Written by Erskin Quint

Monday, 30 May 2011

image for More Stars Of Silent Radio Sound radio, with all its crude paraphernalia and hysterical pressures, signalled the death knell for Hilda Mooncalfe

It is time once more to pay tribute to the stars of silent radio, those heroic pioneers who blazed the trail for all who followed. Indeed, it could be said that, without these trail-blazers, today's all-singing all-dancing radio would simply not be what it is.

We are revisiting again those far-off days before modern full-colour, sound radio, when "digital broadcasting" meant splendid performers like Harold "Harry" Harris and his Shadow Puppet Woodland Animal Show, rather than anything to do with computers and their ilk.

Yes, true professionals like Harold "Harry" Harris made their living by dint of their bare hands. This was literally true in Harold's case. Bare hands and a candle were all the technology he needed. His act was one of sheer atmosphere. Listeners always felt as if they were actually in the midnight woodland glade, waiting with bated breath for the owl to swoop down upon the unsuspecting rabbit. And all this was created purely by Harold's subtle dexterity and ability to manipulate the most essential ingredient of all - the imagination of the audience. His images were truly hewn out of silence.

Even now, to hear one of the low-fidelity recordings of his shows is a real spine-tingler. You never know what is going to happen, or when.

And who could forget Hilda Mooncalfe, the "silent siren", whose weekly soundless performances of favourite operetta and music hall numbers surely made her the silent radio equivalent of a Maria Callas or Petula Clark? Sadly, Miss Mooncalfe was also a fragile flower, for whom the coming of sound radio with all its crude paraphernalia and hysterical pressures signalled the death knell.

She refused to perform in sound, claiming that it would "destroy the magic", and was never heard from again. An attempt to resurrect her career on provincial theatre tour was a disaster. The public, their tastes coarsened by the advent of cinema, simply would not tolerate three hours of silent music hall songs. She later claimed that she had wanted a Gilbert & Sullivan repertoire, which the audience would have lapped up, but was badly advised by an agent.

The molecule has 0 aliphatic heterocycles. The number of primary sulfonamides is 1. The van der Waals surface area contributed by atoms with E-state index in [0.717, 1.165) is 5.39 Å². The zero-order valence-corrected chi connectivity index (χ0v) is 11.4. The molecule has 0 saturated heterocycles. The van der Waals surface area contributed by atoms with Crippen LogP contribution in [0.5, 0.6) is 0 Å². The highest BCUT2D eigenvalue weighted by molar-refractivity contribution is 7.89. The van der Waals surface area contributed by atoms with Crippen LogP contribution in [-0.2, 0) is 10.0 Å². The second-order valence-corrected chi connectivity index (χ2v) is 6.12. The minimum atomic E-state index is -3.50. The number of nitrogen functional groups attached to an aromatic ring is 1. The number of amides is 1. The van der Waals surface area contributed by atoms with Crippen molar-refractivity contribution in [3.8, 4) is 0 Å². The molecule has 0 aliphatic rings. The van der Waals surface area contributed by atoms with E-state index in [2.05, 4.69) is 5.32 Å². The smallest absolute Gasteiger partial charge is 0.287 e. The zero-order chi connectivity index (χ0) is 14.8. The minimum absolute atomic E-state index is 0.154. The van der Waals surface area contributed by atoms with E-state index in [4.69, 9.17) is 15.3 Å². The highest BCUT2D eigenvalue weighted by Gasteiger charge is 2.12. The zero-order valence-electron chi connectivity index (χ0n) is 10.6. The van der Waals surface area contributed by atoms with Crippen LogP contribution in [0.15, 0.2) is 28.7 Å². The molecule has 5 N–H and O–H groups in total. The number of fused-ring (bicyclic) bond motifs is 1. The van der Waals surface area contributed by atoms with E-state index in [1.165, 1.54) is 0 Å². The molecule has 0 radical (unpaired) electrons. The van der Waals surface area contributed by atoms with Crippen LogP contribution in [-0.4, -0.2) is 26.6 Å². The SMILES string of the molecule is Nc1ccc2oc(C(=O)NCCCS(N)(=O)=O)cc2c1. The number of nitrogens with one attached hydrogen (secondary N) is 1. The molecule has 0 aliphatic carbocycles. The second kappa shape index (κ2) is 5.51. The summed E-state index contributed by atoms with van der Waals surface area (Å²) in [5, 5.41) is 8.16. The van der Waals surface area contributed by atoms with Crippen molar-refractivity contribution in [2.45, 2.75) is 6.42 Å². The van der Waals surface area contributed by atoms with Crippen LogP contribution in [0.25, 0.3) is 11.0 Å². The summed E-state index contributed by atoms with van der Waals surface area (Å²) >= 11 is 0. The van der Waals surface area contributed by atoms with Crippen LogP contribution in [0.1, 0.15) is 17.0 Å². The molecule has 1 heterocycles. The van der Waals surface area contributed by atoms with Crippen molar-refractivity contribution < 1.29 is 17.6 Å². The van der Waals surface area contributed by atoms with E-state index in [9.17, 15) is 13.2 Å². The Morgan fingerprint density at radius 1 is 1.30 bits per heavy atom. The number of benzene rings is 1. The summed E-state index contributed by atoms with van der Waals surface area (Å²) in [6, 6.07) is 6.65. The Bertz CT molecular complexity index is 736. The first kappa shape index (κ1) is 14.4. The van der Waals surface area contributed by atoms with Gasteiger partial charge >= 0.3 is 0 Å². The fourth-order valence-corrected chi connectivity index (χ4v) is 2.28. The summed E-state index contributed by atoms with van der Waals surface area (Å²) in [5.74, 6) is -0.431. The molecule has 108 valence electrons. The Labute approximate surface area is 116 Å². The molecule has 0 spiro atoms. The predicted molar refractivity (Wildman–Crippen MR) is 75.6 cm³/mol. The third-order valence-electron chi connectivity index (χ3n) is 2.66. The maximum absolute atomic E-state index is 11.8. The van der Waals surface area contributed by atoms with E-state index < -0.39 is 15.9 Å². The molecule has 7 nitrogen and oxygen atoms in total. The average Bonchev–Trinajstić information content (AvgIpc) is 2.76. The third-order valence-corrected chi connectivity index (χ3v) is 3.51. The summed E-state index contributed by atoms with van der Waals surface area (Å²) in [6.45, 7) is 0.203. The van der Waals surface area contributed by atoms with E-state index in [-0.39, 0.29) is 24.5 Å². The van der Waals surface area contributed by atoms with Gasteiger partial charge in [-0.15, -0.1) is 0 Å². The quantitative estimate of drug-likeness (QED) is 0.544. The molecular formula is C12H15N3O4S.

It was Dutchman Bonse Van Platimousse who was the first man to make a silent wireless broadcast for regular entertainment. This he accomplished on 6 October 1919 from a shed at his home on the West Frisian island of Schiermonnikoog. He made four broadcasts of silent readings from the Frisian Sagas of the Legendary Windmill Dwellers, before his shed was demolished by a storm.

But silent radio was not just about popular entertainment. It had its avant garde too. One of its most adventurous exponents was the French producer Maurice Pissoire. After working in the Theatre of the Absurd in its heyday at Blackpool Tower Ballroom, Pissoire turned to silent radio, the better to slake his incessant thirst for new creative horizons.

Pissoire's broadcasts of several of the Kabuki Juhachiban plays of Classical Japanese Theatre are rightly-revered by all who appreciate the enormities of silent radio drama. In particular, Pissoire's broadcast of the rarely-performed Uwanari play in July 1922 is considered a classic of the genre, and the Musee d'Orsay are thought to be keen to acquire the only recording of the performance from its owner, believed to be a wealthy inhabitant of Jutland.

Pissoire's son, Claude-Laurent, took up the baton upon his father's admission to an asylum in Lyons in 1924. His silent broadcasts - notably the complete Late Quartets of Beethoven and The Restoration Comedies of Aphra Behn, one of the first female professional English writers - have correctly been accorded their own special place in the pantheon.

And there we must leave the rarified world of silent radio once more. Why did silent radio decline? Some say that it was because its exponents refused to pander to common tastes, and could not compete commercially with the coming of the cinema and popular sound broadcasts. There are those who speak of reviving the silent radio for a select audience of connoisseurs. Can they hope to succeed in this brash age?

But whatever the answers to all of these questions, one thing is certainly true.

We shall definitely return to the enchanting world of silent radio again very soon, for there are many more legends to be revisited!

The story above is a satire or parody. It is entirely fictitious.

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